SAN DIEGO, CA – First Lady Michelle Obama came to the Building Healthy Communities’ (BHC) City Heights site on Thursday, April 15th, 2010 to help T he California Endowment's President and CEO Dr. Robert K Ross officially launch the ground-breaking ten-year initiative in partnership with her Let’s Move! campaign to end childhood obesity.
“The Building Healthy Communities initiative is based on a simple idea – that healthy children come from healthy environments,” said First Lady Michelle Obama. “If a family lives in a neighborhood with a grocery store nearby, they’re more likely to put fresh fruits and vegetables on the table. If there’s a safe, inviting park down the street, parents are more likely to let their kids play there after school or on weekends. And if our environment is clean and pollution-free, children are less likely to get sick and more likely to spend time outside. The Building Healthy Communities initiative is all about giving people the tools they need to make healthy choices for themselves and their families.”
The event took place at New Roots Community Farm, a 2.3 acre project of the International Rescue Committee that helps more than 80 farmers grow healthy produce for their families and neighbors in the City Heights section of San Diego. Before making remarks, Dr. Ross and First Lady Obama toured the farm and met with three farmers.
“The First Lady’s attention on the issue of obesity and the health of our children has put rocket fuel under the very issue that The California Endowment’s Building Healthy Communities is designed to address. Where we live profoundly affects our health, it determines the quality of our lives and those of our children,” Dr. Ross said. “Simply put: if we can make our places healthier, we will make our people healthier.”
The Endowment's bold, new 10-year program Building Healthy Communities Initiative is determined to transform the health of kids and families in 14 California communities. Before the event began, Mrs. Obama met with representatives from each of the 14 areas the Building Healthy Communities program targets.
“I want to acknowledge the fourteen community leaders who are here, the BHC partners who are representing all segments of this state,” the First Lady said. “I know everyone couldn’t be here… but I know that you’ll send back my excitement, my gratitude and just ensure them that we’re supporting the work that that they are doing. It is a model for the nation, for the world.”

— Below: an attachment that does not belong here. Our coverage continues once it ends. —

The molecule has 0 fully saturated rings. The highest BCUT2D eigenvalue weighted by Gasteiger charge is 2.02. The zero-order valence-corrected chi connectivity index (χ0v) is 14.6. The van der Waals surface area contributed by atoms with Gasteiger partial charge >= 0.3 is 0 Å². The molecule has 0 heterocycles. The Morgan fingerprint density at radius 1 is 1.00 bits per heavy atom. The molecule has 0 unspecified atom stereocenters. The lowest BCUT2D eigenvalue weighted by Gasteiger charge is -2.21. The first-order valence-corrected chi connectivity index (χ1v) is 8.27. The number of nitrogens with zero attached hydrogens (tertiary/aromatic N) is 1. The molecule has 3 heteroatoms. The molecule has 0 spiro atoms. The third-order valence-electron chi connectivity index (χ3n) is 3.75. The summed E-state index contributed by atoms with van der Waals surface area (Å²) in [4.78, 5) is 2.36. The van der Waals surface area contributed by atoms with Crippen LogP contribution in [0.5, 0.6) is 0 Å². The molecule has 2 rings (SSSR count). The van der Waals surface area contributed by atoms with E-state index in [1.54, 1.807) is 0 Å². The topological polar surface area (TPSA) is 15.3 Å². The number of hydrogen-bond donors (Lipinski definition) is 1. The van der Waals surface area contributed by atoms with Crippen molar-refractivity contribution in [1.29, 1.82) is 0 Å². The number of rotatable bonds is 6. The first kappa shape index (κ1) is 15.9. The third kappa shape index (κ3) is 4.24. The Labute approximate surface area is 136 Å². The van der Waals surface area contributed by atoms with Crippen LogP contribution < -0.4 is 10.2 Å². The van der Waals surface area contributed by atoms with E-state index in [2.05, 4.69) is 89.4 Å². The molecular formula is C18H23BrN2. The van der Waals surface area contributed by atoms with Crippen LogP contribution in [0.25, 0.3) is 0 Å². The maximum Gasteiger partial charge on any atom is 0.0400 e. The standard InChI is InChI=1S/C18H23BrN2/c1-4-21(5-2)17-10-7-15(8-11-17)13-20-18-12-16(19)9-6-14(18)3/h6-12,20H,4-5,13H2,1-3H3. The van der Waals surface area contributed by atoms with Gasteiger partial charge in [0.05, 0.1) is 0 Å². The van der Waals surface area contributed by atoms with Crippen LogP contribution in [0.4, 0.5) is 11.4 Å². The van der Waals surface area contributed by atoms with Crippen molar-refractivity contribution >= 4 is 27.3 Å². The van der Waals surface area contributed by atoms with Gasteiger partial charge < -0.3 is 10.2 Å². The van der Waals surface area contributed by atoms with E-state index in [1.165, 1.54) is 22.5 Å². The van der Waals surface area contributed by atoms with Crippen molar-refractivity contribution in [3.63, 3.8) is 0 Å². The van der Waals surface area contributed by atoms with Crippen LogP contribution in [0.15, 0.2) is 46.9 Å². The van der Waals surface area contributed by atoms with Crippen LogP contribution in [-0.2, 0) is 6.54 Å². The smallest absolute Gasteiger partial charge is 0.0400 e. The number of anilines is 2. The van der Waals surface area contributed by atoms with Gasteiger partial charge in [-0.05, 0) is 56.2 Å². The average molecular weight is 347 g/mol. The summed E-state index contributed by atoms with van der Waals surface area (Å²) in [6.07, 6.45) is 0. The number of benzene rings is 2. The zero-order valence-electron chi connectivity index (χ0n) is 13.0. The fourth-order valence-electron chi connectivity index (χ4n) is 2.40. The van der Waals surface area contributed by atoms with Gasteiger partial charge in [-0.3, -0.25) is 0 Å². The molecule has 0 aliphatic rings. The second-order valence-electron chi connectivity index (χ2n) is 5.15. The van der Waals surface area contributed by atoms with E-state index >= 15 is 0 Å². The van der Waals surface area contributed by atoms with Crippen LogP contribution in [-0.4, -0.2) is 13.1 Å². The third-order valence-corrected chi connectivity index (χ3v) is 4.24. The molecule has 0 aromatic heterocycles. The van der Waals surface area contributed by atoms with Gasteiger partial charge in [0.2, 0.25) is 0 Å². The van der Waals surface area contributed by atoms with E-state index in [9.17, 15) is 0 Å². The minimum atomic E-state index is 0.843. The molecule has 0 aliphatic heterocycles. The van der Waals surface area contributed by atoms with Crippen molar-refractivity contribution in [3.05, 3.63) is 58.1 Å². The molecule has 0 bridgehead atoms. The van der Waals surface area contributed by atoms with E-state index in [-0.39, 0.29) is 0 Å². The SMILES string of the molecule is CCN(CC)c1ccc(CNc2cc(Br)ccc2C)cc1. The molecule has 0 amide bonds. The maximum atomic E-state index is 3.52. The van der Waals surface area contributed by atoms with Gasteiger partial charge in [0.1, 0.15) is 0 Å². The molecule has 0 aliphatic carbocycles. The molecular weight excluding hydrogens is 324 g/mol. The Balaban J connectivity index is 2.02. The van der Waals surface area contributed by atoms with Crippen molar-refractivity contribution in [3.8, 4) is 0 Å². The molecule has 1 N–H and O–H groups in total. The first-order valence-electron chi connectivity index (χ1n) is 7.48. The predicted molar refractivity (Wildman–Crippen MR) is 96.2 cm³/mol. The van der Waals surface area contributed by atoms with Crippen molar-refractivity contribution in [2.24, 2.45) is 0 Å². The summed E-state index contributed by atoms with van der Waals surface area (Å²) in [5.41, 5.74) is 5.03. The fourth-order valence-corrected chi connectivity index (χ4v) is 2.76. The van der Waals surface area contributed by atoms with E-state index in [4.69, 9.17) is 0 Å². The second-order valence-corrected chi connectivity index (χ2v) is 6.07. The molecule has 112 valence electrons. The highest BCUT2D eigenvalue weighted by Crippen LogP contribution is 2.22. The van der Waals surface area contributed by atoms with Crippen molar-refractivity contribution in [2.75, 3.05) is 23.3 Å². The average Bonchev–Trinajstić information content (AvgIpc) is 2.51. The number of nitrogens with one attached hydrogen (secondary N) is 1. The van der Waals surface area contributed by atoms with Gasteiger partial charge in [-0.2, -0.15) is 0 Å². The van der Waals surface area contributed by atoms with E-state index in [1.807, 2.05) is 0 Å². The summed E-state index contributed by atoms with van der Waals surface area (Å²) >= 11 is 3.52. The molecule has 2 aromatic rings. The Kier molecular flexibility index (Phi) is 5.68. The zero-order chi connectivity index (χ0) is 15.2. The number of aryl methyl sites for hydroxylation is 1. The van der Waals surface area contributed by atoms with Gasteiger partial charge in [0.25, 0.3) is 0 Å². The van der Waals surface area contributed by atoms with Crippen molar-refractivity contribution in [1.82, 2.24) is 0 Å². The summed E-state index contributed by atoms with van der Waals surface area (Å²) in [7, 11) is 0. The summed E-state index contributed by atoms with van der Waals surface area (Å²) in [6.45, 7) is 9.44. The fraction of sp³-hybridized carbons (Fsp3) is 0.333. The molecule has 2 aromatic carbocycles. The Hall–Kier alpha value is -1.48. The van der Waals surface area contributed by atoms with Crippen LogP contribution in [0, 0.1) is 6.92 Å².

More than 250 people gathered at New Roots Community Farm in the City Heights neighborhood of San Diego to celebrate the announcement and the media coverage was robust. Mid-City CAN and International Rescue Committee put in hundreds of staff hours to help make the event happen.
The Endowment's Board Chair Tessie Guillermo said, “First Lady Michelle Obama’s leadership on the critical health issue of childhood obesity is making a difference in the lives of children here in California and in the future cost of health care in this state.”
The California Endowment is also actively looking for partners in the business and philanthropic communities. At the event were: the founder of QualComm, Dr. Irwin M. Jacobs and his wife, Joan; City Heights Business Association executive director Enrique Gandarilla; Price Charities senior vice-president Tad Parzen; and, from Kaiser Permanente, medical director Dr. Jeffrey Weisz and executive director Mary Ann Barnes.
The California Endowment has dedicated almost all of its grant-making over the next 10 years, starting with $100 million this year, to the Building Healthy Communities Initiative. Some of the grants will directly assist the communities with the implementation of their approved action plans, while the rest of the support will provide technical assistance to the communities and their participating organizations, research, evaluation, and policy support.
The Building Healthy Communities Initiative is the result of years of work by The Endowment and its grantees that determined:
- If unhealthy places can make people sick, then healthy places can contribute to their health.
- The people who live and work in a neighborhood know what's wrong, know what needs to be fixed and, if given training and support, can take action to fix what needs to be fixed.
- Sick people cost more money to treat than healthy people.
The results could be remarkable:
- Easy access to large supermarkets is associated with lower obesity prevalence and adolescent body mass index (BMI) in adolescents.
- If neighborhoods have five parks or other places to play, kid’s odds of being obese decrease 25 percent and their odds of getting the recommended amount of physical activity increase 20 percent.
- According to the Trust for America's Health, an investment of just $10 dollars per person per year to increase physical activity, improve nutrition and prevent tobacco use could, within 5 years, save California $1.7 billion and the entire nation more than $16 billion annually.
The initiative targets urban, suburban and rural communities across California:
- The City Heights community of San Diego,
- Coachella and Thermal in Eastern Riverside County,
- Central Santa Ana,
- Central Long Beach,
- Boyle Heights, in East Los Angeles,
- Targeted sections of South Los Angeles,
- South Kern County,
- Central and West Fresno,
- Southwest Merced and East Merced County,
- South Sacramento,
- East Salinas,
- East Oakland,
- Richmond and
- Del Norte County.
Planning grants were given out June 1, 2009 and grants to begin the Building Healthy Communities change efforts will be released this year as each community plan is accepted and formalized.